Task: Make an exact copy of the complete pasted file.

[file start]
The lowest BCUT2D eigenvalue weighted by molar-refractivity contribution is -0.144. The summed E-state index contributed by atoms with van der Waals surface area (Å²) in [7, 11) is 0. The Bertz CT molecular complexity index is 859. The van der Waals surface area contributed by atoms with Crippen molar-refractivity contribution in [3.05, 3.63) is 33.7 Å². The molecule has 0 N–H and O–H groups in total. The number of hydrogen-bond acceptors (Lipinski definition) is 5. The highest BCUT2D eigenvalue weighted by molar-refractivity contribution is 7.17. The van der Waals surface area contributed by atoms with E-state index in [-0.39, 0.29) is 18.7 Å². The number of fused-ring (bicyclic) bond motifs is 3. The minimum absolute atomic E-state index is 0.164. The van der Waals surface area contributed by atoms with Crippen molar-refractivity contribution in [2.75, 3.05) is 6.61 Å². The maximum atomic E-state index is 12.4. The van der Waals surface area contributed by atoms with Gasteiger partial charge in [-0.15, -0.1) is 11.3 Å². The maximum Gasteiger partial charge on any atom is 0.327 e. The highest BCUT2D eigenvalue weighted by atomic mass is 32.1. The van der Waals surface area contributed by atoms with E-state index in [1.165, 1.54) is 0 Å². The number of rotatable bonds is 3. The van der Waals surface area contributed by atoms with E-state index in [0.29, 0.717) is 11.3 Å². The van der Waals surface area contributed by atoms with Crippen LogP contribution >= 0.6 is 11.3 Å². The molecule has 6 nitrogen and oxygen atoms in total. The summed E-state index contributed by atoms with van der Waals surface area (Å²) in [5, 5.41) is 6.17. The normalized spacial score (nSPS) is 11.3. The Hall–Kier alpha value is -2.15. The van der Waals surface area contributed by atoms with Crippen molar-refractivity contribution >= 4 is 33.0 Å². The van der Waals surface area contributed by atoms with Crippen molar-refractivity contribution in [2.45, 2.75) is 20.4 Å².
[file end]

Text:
The lowest BCUT2D eigenvalue weighted by molar-refractivity contribution is -0.144. The summed E-state index contributed by atoms with van der Waals surface area (Å²) in [7, 11) is 0. The Bertz CT molecular complexity index is 859. The van der Waals surface area contributed by atoms with Crippen molar-refractivity contribution in [3.05, 3.63) is 33.7 Å². The molecule has 0 N–H and O–H groups in total. The number of hydrogen-bond acceptors (Lipinski definition) is 5. The highest BCUT2D eigenvalue weighted by molar-refractivity contribution is 7.17. The van der Waals surface area contributed by atoms with E-state index in [-0.39, 0.29) is 18.7 Å². The number of fused-ring (bicyclic) bond motifs is 3. The minimum absolute atomic E-state index is 0.164. The van der Waals surface area contributed by atoms with Crippen molar-refractivity contribution in [2.75, 3.05) is 6.61 Å². The maximum atomic E-state index is 12.4. The van der Waals surface area contributed by atoms with Gasteiger partial charge in [-0.15, -0.1) is 11.3 Å². The maximum Gasteiger partial charge on any atom is 0.327 e. The highest BCUT2D eigenvalue weighted by atomic mass is 32.1. The van der Waals surface area contributed by atoms with E-state index in [1.165, 1.54) is 0 Å². The number of rotatable bonds is 3. The van der Waals surface area contributed by atoms with E-state index in [0.29, 0.717) is 11.3 Å². The van der Waals surface area contributed by atoms with Crippen LogP contribution >= 0.6 is 11.3 Å². The molecule has 6 nitrogen and oxygen atoms in total. The summed E-state index contributed by atoms with van der Waals surface area (Å²) in [5, 5.41) is 6.17. The normalized spacial score (nSPS) is 11.3. The Hall–Kier alpha value is -2.15. The van der Waals surface area contributed by atoms with Crippen molar-refractivity contribution >= 4 is 33.0 Å². The van der Waals surface area contributed by atoms with Crippen molar-refractivity contribution in [2.45, 2.75) is 20.4 Å².